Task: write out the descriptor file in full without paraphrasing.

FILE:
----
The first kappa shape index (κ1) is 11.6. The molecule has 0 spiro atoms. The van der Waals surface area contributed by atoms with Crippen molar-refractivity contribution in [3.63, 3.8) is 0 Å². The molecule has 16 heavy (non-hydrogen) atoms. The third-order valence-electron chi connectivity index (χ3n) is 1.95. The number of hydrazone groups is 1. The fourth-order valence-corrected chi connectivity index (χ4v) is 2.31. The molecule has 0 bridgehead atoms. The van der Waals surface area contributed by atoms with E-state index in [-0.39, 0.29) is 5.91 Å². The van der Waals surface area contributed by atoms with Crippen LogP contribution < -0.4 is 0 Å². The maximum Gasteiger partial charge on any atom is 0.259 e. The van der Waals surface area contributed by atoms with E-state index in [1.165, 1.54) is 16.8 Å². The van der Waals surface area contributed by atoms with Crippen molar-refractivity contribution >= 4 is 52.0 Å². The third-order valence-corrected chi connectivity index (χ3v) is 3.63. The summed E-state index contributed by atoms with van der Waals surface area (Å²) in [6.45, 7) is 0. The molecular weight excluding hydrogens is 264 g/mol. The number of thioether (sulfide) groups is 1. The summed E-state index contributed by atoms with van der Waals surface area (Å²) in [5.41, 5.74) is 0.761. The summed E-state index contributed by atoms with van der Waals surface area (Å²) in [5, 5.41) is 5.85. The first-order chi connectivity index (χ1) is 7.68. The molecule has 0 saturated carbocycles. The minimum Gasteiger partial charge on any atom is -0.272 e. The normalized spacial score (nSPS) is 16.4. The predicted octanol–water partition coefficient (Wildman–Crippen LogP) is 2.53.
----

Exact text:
The first kappa shape index (κ1) is 11.6. The molecule has 0 spiro atoms. The van der Waals surface area contributed by atoms with Crippen molar-refractivity contribution in [3.63, 3.8) is 0 Å². The molecule has 16 heavy (non-hydrogen) atoms. The third-order valence-electron chi connectivity index (χ3n) is 1.95. The number of hydrazone groups is 1. The fourth-order valence-corrected chi connectivity index (χ4v) is 2.31. The molecule has 0 bridgehead atoms. The van der Waals surface area contributed by atoms with E-state index in [-0.39, 0.29) is 5.91 Å². The van der Waals surface area contributed by atoms with Crippen LogP contribution < -0.4 is 0 Å². The maximum Gasteiger partial charge on any atom is 0.259 e. The van der Waals surface area contributed by atoms with E-state index in [1.165, 1.54) is 16.8 Å². The van der Waals surface area contributed by atoms with Crippen molar-refractivity contribution >= 4 is 52.0 Å². The third-order valence-corrected chi connectivity index (χ3v) is 3.63. The summed E-state index contributed by atoms with van der Waals surface area (Å²) in [6.45, 7) is 0. The molecular weight excluding hydrogens is 264 g/mol. The number of thioether (sulfide) groups is 1. The summed E-state index contributed by atoms with van der Waals surface area (Å²) in [5.41, 5.74) is 0.761. The summed E-state index contributed by atoms with van der Waals surface area (Å²) in [5, 5.41) is 5.85. The first-order chi connectivity index (χ1) is 7.68. The molecule has 0 saturated carbocycles. The minimum Gasteiger partial charge on any atom is -0.272 e. The normalized spacial score (nSPS) is 16.4. The predicted octanol–water partition coefficient (Wildman–Crippen LogP) is 2.53.